Carol Zimmermann, Catholic News Service

WASHINGTON — The July 25 announcement by the Justice Department that it is reinstating the federal death penalty for the first time in 16 years was unwelcome news for Catholic leaders who have advocated against capital punishment.

“The United States’ death penalty system is tragically flawed. Resuming federal executions — especially by an administration that identifies itself as ‘pro-life’ — is wrongheaded and unconscionable,” said Krisanne Vaillancourt Murphy, executive director of Catholic Mobilizing Network, a group that champions restorative justice and an end to the death penalty.

The execution of five inmates on federal death row will take place from December 2019 through next January.

Attorney General William Barr said in a statement: “The Justice Department upholds the rule of law — and we owe it to the victims and their families to carry forward the sentence imposed by our justice system.”

The last time there was a federal execution was in 2003.

In 2014, President Barack Obama directed the Bureau of Prisons to conduct a review of federal capital punishment cases and issues surrounding the use of lethal injection drugs. According to the July 25 announcement, that review is complete and the executions can proceed.

There are 62 inmates — 61 men and 1 woman — on federal death row, according to the Death Penalty Information Center. Most of the federal death-row prisoners are at the U.S. Penitentiary in Terre Haute, Indiana.

Inmates in the group include convicted Boston Marathon bomber Dzhokhar Tsarnaev and Charleston, South Carolina, Church shooter Dylann Roof.

In a July 25 statement released by the U.S. Conference of Catholic Bishops, Bishop Frank J. Dewane of Venice, Florida, chairman of the USCCB Committee on Domestic Justice and Human Development, said that Pope Francis in 2015 called for “the global abolition of the death penalty,” which he said the U.S. bishops also have supported for many years.

“In light of these long held and strongly maintained positions, I am deeply concerned by the announcement by the United States Justice Department that it will once again turn, after many years, to the death penalty as a form of punishment, and urge instead that these federal officials be moved by God’s love, which is stronger than death, and abandon the announced plans for executions.”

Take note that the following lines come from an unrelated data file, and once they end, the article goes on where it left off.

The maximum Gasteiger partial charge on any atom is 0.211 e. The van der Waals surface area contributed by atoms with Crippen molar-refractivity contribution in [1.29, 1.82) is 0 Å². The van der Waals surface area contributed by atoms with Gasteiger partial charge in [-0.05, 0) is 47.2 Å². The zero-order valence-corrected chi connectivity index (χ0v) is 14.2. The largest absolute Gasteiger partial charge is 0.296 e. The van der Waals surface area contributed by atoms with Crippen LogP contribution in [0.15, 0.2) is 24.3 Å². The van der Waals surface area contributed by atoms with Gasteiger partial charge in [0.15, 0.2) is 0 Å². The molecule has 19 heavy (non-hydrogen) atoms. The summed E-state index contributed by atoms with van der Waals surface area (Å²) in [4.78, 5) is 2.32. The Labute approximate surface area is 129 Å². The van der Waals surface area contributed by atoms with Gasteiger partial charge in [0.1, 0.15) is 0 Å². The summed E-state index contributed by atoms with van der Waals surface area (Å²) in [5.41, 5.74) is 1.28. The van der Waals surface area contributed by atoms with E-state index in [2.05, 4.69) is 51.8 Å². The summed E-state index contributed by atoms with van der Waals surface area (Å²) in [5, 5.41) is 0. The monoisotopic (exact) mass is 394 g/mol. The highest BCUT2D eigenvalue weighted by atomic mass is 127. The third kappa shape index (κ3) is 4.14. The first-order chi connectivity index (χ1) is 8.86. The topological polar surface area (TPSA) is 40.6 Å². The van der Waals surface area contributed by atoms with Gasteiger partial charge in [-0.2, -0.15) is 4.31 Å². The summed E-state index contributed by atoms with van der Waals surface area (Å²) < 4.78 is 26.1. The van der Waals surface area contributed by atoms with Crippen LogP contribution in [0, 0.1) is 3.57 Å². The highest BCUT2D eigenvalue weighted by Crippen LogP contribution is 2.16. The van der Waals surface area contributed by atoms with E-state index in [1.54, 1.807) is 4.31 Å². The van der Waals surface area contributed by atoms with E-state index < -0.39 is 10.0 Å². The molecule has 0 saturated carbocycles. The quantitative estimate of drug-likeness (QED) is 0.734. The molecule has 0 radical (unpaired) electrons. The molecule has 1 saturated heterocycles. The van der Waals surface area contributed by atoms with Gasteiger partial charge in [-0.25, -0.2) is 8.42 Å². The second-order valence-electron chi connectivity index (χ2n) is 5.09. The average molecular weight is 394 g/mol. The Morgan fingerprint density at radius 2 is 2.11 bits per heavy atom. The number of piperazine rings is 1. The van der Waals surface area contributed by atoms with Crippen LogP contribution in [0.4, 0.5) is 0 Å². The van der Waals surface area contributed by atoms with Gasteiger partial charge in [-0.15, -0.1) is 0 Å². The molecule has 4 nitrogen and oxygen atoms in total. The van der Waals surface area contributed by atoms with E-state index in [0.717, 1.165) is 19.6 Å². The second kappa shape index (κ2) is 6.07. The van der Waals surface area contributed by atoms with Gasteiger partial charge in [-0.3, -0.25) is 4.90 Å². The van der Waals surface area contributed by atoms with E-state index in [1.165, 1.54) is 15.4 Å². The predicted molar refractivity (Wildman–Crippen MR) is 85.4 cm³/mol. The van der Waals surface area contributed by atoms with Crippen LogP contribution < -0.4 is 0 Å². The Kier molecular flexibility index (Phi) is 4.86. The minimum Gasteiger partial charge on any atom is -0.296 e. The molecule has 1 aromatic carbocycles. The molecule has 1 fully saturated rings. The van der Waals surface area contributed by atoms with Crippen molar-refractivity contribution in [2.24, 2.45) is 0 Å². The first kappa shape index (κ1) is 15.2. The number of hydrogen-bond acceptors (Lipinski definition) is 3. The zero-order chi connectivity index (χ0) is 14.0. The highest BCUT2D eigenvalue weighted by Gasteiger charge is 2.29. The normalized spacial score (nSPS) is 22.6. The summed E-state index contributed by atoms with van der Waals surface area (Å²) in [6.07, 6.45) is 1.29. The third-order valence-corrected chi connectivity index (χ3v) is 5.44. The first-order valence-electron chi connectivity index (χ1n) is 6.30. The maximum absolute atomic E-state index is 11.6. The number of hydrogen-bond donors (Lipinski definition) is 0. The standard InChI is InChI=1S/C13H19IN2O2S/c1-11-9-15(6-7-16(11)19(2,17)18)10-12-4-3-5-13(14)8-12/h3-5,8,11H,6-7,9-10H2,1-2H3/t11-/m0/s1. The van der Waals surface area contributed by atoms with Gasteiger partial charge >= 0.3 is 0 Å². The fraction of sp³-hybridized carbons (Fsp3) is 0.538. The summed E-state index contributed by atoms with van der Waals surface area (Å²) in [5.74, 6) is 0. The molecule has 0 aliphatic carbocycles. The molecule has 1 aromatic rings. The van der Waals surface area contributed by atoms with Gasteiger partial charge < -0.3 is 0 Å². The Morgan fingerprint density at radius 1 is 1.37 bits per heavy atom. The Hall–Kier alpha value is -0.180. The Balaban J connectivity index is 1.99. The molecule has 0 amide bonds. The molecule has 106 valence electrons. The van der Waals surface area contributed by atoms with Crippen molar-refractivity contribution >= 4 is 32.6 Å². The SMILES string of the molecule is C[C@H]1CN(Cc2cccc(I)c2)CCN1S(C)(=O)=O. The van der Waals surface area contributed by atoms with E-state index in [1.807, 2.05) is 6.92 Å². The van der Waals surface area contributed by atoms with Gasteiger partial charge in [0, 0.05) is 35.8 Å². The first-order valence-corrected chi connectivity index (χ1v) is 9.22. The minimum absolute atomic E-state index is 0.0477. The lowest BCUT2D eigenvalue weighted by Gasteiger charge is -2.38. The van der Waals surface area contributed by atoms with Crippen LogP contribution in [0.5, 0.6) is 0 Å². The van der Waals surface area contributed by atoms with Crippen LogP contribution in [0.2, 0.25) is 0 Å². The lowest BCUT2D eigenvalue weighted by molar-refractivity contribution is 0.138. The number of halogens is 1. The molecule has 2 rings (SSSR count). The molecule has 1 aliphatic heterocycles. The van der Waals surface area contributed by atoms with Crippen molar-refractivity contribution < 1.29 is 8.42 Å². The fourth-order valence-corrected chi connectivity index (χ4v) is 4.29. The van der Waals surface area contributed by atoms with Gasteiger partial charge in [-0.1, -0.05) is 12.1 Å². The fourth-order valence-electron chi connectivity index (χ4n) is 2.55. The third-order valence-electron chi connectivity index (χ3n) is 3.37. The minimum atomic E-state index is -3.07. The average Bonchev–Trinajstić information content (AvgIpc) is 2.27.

Sister Helen Prejean, a Sister of St. Joseph of Medaille, who is a longtime opponent of capital punishment, tweeted a brief reaction to the July 25 announcement saying that as she was about to “board a plane to Alaska to join the celebrations of 62 years without the death penalty in that state” when she learned “the federal government plans to restart executions later this year after a 16-year hiatus.”

“The DOJ regresses as the rest of our country evolves,” she added.

Other Church leaders also reacted on Twitter to the announcement.

In a July 25 tweet, Chicago Cardinal Blase J. Cupich called Barr’s announcement “gravely injurious to the common good, as it effaces the God-given dignity of all human beings, even those who have committed terrible crimes.”

He also pointed out that last year that Pope Francis ordered a revision to the Catechism of the Catholic Church to say that capital punishment is “inadmissible because it is an attack on the inviolability and dignity of the person.”

In a statement released the afternoon of July 25, Sister Prejean described the Justice Department’s announcement as a “seemingly measured statement,” which “belies the fact that this is a rush to kill: They plan three executions in one week using a new, untested — and not yet approved — lethal injection protocol.”

She also said it is “disheartening that the administration has chosen to follow the death road, when the life road calls us to work for justice for all.”